Irish general election, 2016

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Irish general election, 2016

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157 of 158 seats in Dáil Éireann
79 seats needed for a majority
Opinion polls
Turnout 65.1%

  First party Second party Third party
  Enda Kenny EPP 2014 (cropped).jpg Micheál Martin 2015 (cropped).jpg Gerry Adams (official portrait) (cropped).jpg
Leader Enda Kenny Micheál Martin Gerry Adams
Party Fine Gael Fianna Fáil Sinn Féin
Leader since 2 June 2002 26 January 2011 13 November 1983[nb 1]
Leader's seat Mayo Cork South-Central Louth
Last election 76 seats, 36.1% 20 seats, 17.4% 14 seats, 9.9%
Seats before 66 21 14
Seats won 50[n 1] 44 23
Seat change Decrease16 Increase23 Increase9
Popular vote 544,140 519,356 295,319
Percentage 25.5% 24.3% 13.8%
Swing Decrease10.6 pp Increase6.9 pp Increase3.9 pp

  Fourth party Fifth party Sixth party
  Joan Burton 2014 (cropped).jpg No image.svg No image.svg
Leader Joan Burton
Party Labour Party AAA–PBP Inds. 4 Change
Leader since 4 July 2014
Leader's seat Dublin West
Last election 37 seats, 19.4% 4 seats, 2.2%[n 2] New party
Seats before 33 4 4
Seats won 7 6 4
Seat change Decrease26 Increase2 Steady0
Popular vote 140,898 84,168 31,365
Percentage 6.6% 3.9% 1.5%
Swing Decrease12.8 pp Increase1.7 pp[n 2] New party

  Seventh party Eighth party Ninth party
  Eamon Ryan Green Party.jpg Lucinda Creighton 2012 (cropped).jpg
Leader Catherine Murphy
Róisín Shortall
Stephen Donnelly
Eamon Ryan Lucinda Creighton
Party Social Democrats Green Party Renua
Leader since 15 July 2015 27 May 2011 13 March 2015
Leader's seat Wicklow
Kildare North
Dublin North-West
Dublin Bay South Dublin Bay South (defeated)
Last election New party 0 seats, 1.8% New party
Seats before 3 0 3
Seats won 3 2 0
Seat change Steady0 Increase2 Decrease3
Popular vote 64,094 57,999 46,552
Percentage 3.0% 2.7% 2.2%
Swing New party Increase0.9 pp New party

Ireland TD Map 2016.svg
Map of the constituencies of Ireland and the TDs elected from those constituencies.

Taoiseach before election

Enda Kenny
Fine Gael

Elected Taoiseach

Enda Kenny
Fine Gael

The Irish general election of 2016 took place on Friday 26 February to elect 157 Teachtaí Dála (TDs) across 40 constituencies to Dáil Éireann, the lower house of the Oireachtas, Ireland's parliament.[1] The 31st Dáil was dissolved by President Michael D. Higgins on 3 February, at the request of Taoiseach Enda Kenny.[2]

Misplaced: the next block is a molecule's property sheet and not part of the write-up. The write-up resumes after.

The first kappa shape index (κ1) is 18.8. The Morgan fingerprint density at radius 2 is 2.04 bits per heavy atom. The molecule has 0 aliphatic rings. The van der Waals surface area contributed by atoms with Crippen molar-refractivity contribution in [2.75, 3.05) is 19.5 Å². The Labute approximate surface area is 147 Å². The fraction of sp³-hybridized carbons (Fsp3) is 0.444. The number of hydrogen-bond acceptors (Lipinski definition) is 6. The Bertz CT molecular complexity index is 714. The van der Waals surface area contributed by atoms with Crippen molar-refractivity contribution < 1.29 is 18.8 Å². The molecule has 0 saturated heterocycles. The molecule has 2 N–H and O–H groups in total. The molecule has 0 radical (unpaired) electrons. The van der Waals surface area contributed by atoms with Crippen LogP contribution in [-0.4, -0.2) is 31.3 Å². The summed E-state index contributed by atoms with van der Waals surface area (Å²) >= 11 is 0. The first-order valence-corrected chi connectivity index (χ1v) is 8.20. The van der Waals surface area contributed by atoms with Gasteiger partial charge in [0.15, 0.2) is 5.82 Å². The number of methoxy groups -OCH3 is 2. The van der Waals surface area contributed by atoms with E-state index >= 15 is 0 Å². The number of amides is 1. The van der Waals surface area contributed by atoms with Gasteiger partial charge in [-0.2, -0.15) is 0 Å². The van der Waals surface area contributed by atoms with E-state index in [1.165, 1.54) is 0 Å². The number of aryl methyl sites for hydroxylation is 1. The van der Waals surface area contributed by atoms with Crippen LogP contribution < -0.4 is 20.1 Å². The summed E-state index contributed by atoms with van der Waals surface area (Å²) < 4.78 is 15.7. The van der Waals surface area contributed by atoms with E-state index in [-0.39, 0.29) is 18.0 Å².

Following the election, Kenny's Fine Gael with 50 of the 158 seats available remained the largest party in the Dáil despite having lost 26 seats. The main opposition party Fianna Fáil, which had suffered its worst-ever election result of 20 seats in 2011, increased its seats to 44. Sinn Féin was expected to make gains, encouraged by opinion polls placing it ahead of Fianna Fáil, and it became the third-most numerous party with 23 deputies. The Labour Party, which had been the junior party in coalition government with Fine Gael and which had returned its best-ever showing of 37 seats in 2011, fell to just seven deputies, its lowest-ever share of Dáil seats. Smaller parties and independent politicians made up the remaining 34 seats.[3][4]

The members of the 32nd Dáil met on 10 March to elect a new Ceann Comhairle, the first to be elected by secret ballot, and Seán Ó Fearghaíl of Fianna Fáil was elected to succeed Seán Barrett of Fine Gael. Kenny formally resigned as Taoiseach that same day, but remained in office as a caretaker until a new government was formed.[5] Kenny sought an agreement with Fianna Fáil to form a government,[6] and negotiations continued through most of April. An agreement was finally reached for a Fine Gael-led minority government on 29 April, 63 days after the election, and the Dáil formally re-elected Kenny as Taoiseach on 6 May. Kenny is the first Taoiseach from Fine Gael to win re-election.[7]

Following the introduction of gender quotas, a record 35 seats were filled by women, bringing the proportion of women in the Dáil to 22 percent, up from 15 percent after the previous general election.

Background[edit]

The outgoing government was a Fine GaelLabour Party coalition led by Taoiseach Enda Kenny and Tánaiste Joan Burton. Fianna Fáil, Sinn Féin, Anti-Austerity Alliance–People Before Profit, Renua Ireland, Social Democrats, Workers and Unemployed Action, and independent non-party TDs formed the opposition in the Dáil. The government was formed on 9 March 2011, the first day of the 31st Dáil elected on 25 February 2011.[8]

Whereas the Constitution gives the Taoiseach authority to dissolve the Dáil, under electoral law the precise date of polling is specified by the Minister for the Environment, who was Alan Kelly of Labour.[9] Electoral law required the 31st Dáil to be dissolved by 9 March 2016.[10] Kenny rejected predictions in October 2015 that he would call an election in November to capitalise on rising Fine Gael support.[11] In January 2016, media reported that Fine Gael and Labour respectively favoured Thursday 25 and Friday 26 February 2016 as the election date; Friday would facilitate voting by students registered to vote at their family home.[9][12][13]